# Quantum Mechanics - Induction Method

• izzmach
It's because the exact words are important and it's also very hard to figure out what someone is talking about if you don't know the relevant equations.
izzmach
Let a be a lowering operator and a† be a raising operator.

Prove that a((a†)^n) = n (a†)^(n-1)

Professor suggested to use induction method with formula:

((a†)(a) + [a,a†]) (a†)^(n-1)

But before start applying induction method, I would like to know where the given formula comes from. Someone please explain it briefly? Thank you.

If ##a## is a lowering operator and ##a^\dagger##
They are also known as "ladder" operators ... because ##a## means "go down one step" and ##a^\dagger## means "go up one step".
##(a^\dagger)^n## means "go up n steps"... and so on.
##a(a^\dagger)## means "go up one step then go down one" (operators work right-to-left).

Therefore the formula ##a(a^\dagger)^n = n(a^\dagger)^{(n-1)}## means ...

izzmach said:
Let a be a lowering operator and a† be a raising operator.
Prove that a((a†)^n) = n (a†)^(n-1)
[...]
You also have a https://www.physicsforums.com/threads/quantum-mechanics-lowering-operator.820823/[/url , so this discussion should probably continue there.

In any case, I think you have not stated the problem question accurately. (In general, it is "commutation by ##A##" which can be interpreted as "differentiation by ##A^\dagger##". Your formula only applies if the expression acts on a vacuum state ##|0\rangle## which is annihilated by ##A##.)

There is a reason why the homework guidelines emphasize that you must state the question exactly as given, and also write out relevant equations (in this case, the commutation relation between ##A## and ##A^\dagger##).

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## What is the Induction Method in Quantum Mechanics?

The Induction Method is a mathematical approach used in quantum mechanics to calculate the probability of a particle's position or momentum at a given time. It involves using the Schrödinger equation to determine the wave function of a particle, and then applying operators to the wave function to calculate various physical properties.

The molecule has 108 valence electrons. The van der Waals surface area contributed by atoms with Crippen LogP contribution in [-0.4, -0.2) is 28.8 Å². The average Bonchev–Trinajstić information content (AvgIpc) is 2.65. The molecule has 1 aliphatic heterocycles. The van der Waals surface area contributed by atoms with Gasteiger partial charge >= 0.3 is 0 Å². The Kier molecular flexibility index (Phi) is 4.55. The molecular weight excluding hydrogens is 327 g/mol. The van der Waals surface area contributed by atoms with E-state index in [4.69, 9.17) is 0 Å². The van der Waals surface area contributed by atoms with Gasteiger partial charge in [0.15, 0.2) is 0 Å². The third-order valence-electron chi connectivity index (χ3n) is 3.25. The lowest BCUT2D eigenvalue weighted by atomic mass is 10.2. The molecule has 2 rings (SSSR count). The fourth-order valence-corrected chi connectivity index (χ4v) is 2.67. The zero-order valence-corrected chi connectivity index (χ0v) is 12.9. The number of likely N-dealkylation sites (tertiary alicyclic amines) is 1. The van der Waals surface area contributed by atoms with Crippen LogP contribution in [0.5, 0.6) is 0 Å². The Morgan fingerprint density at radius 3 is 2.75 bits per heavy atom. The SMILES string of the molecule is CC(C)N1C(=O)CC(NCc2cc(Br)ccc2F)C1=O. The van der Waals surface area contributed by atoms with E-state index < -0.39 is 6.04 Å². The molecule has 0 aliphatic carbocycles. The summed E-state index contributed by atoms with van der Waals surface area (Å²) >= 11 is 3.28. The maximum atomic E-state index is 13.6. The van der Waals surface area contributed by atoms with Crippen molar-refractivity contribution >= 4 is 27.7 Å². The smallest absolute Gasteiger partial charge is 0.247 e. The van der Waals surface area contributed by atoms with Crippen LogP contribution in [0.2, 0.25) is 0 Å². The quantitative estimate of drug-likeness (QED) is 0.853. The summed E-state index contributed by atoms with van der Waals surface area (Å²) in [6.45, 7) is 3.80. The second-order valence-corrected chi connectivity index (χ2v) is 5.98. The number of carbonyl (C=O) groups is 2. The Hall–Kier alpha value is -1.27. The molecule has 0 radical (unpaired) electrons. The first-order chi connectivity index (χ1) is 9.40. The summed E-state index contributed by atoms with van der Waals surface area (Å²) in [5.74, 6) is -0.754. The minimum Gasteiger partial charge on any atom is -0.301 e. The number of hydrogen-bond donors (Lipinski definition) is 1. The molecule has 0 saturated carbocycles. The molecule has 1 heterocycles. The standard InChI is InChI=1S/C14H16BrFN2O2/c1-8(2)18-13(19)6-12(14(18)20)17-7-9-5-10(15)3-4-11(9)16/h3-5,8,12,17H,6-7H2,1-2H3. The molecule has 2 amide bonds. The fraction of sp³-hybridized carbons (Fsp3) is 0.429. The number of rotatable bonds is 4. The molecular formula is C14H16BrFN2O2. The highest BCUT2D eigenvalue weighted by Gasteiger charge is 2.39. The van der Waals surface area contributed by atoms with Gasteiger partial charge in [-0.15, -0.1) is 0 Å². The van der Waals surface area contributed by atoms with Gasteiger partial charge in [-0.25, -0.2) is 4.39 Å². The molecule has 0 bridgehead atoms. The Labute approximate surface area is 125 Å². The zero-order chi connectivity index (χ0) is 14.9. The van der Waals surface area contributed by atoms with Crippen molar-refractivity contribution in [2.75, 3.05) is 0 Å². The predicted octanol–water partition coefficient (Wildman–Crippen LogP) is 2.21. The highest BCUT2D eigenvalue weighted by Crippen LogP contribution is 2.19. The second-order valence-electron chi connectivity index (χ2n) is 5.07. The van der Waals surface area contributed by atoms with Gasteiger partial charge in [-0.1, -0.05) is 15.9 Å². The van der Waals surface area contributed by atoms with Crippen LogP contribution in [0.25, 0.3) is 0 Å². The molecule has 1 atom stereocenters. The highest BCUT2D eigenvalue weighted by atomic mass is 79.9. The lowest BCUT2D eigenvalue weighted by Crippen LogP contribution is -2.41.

## How does the Induction Method differ from other methods in Quantum Mechanics?

The Induction Method differs from other methods in quantum mechanics, such as the Perturbation Theory or the Variational Method, in that it is a non-perturbative approach. This means that it does not rely on small perturbations or approximations, but instead calculates the exact solution to the Schrödinger equation.

## What are the applications of the Induction Method in Quantum Mechanics?

The Induction Method has many applications in quantum mechanics, including calculating the energy levels and wave functions of atoms and molecules, predicting the behavior of particles in a magnetic field, and studying the properties of quantum systems in general. It is also used in fields such as quantum chemistry, materials science, and quantum computing.

## What are the limitations of the Induction Method in Quantum Mechanics?

While the Induction Method is a powerful tool in quantum mechanics, it does have some limitations. It can only be applied to systems with a finite number of particles, and it becomes increasingly complex and computationally intensive for larger systems. It also does not take into account the effects of relativity and cannot be used for systems with strong interactions.

## What is the future of the Induction Method in Quantum Mechanics?

The Induction Method is constantly being improved and refined, and it will continue to play a crucial role in advancing our understanding of quantum mechanics. With the development of more powerful computers and new mathematical techniques, it is possible that the Induction Method may be able to tackle more complex systems and provide even more accurate predictions in the future.

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